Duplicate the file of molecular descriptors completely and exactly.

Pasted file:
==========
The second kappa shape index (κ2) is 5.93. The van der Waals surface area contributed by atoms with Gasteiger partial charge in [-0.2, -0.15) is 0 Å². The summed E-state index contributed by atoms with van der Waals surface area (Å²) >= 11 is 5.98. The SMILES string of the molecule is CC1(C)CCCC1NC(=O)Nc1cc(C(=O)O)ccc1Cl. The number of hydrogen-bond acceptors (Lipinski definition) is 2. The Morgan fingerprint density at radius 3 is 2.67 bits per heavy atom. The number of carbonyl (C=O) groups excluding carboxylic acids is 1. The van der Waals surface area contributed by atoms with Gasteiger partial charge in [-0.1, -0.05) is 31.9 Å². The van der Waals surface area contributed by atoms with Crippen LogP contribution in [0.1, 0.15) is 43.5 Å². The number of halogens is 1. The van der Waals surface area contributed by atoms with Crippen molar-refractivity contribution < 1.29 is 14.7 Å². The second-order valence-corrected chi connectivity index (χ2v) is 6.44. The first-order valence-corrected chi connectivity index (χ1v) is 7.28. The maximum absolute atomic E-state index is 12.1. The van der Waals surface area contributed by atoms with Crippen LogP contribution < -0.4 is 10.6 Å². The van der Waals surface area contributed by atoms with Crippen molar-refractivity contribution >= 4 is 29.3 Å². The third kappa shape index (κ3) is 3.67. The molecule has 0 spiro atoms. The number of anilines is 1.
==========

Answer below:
The second kappa shape index (κ2) is 5.93. The van der Waals surface area contributed by atoms with Gasteiger partial charge in [-0.2, -0.15) is 0 Å². The summed E-state index contributed by atoms with van der Waals surface area (Å²) >= 11 is 5.98. The SMILES string of the molecule is CC1(C)CCCC1NC(=O)Nc1cc(C(=O)O)ccc1Cl. The number of hydrogen-bond acceptors (Lipinski definition) is 2. The Morgan fingerprint density at radius 3 is 2.67 bits per heavy atom. The number of carbonyl (C=O) groups excluding carboxylic acids is 1. The van der Waals surface area contributed by atoms with Gasteiger partial charge in [-0.1, -0.05) is 31.9 Å². The van der Waals surface area contributed by atoms with Crippen LogP contribution in [0.1, 0.15) is 43.5 Å². The number of halogens is 1. The van der Waals surface area contributed by atoms with Crippen molar-refractivity contribution < 1.29 is 14.7 Å². The second-order valence-corrected chi connectivity index (χ2v) is 6.44. The first-order valence-corrected chi connectivity index (χ1v) is 7.28. The maximum absolute atomic E-state index is 12.1. The van der Waals surface area contributed by atoms with Crippen LogP contribution < -0.4 is 10.6 Å². The van der Waals surface area contributed by atoms with Crippen molar-refractivity contribution >= 4 is 29.3 Å². The third kappa shape index (κ3) is 3.67. The molecule has 0 spiro atoms. The number of anilines is 1.